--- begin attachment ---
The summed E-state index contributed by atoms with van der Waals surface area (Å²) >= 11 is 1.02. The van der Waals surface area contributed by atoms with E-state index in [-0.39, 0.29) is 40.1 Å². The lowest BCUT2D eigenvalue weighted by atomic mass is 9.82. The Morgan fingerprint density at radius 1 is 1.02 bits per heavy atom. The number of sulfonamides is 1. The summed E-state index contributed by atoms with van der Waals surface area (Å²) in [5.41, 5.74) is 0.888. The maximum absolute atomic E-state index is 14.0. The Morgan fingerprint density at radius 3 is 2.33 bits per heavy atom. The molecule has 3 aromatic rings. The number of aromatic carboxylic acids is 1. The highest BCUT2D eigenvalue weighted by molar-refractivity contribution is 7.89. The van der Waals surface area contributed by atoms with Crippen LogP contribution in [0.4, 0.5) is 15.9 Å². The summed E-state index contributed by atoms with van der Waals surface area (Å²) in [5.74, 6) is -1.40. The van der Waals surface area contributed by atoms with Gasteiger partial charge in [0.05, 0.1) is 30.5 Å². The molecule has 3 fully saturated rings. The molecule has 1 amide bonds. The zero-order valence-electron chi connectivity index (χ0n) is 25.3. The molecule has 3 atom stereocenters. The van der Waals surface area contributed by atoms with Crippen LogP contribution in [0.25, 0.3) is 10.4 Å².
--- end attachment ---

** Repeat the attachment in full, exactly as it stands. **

The summed E-state index contributed by atoms with van der Waals surface area (Å²) >= 11 is 1.02. The van der Waals surface area contributed by atoms with E-state index in [-0.39, 0.29) is 40.1 Å². The lowest BCUT2D eigenvalue weighted by atomic mass is 9.82. The Morgan fingerprint density at radius 1 is 1.02 bits per heavy atom. The number of sulfonamides is 1. The summed E-state index contributed by atoms with van der Waals surface area (Å²) in [5.41, 5.74) is 0.888. The maximum absolute atomic E-state index is 14.0. The Morgan fingerprint density at radius 3 is 2.33 bits per heavy atom. The molecule has 3 aromatic rings. The number of aromatic carboxylic acids is 1. The highest BCUT2D eigenvalue weighted by molar-refractivity contribution is 7.89. The van der Waals surface area contributed by atoms with Crippen LogP contribution in [0.4, 0.5) is 15.9 Å². The summed E-state index contributed by atoms with van der Waals surface area (Å²) in [5.74, 6) is -1.40. The van der Waals surface area contributed by atoms with Gasteiger partial charge in [0.05, 0.1) is 30.5 Å². The molecule has 3 fully saturated rings. The molecule has 1 amide bonds. The zero-order valence-electron chi connectivity index (χ0n) is 25.3. The molecule has 3 atom stereocenters. The van der Waals surface area contributed by atoms with Crippen LogP contribution in [0.25, 0.3) is 10.4 Å².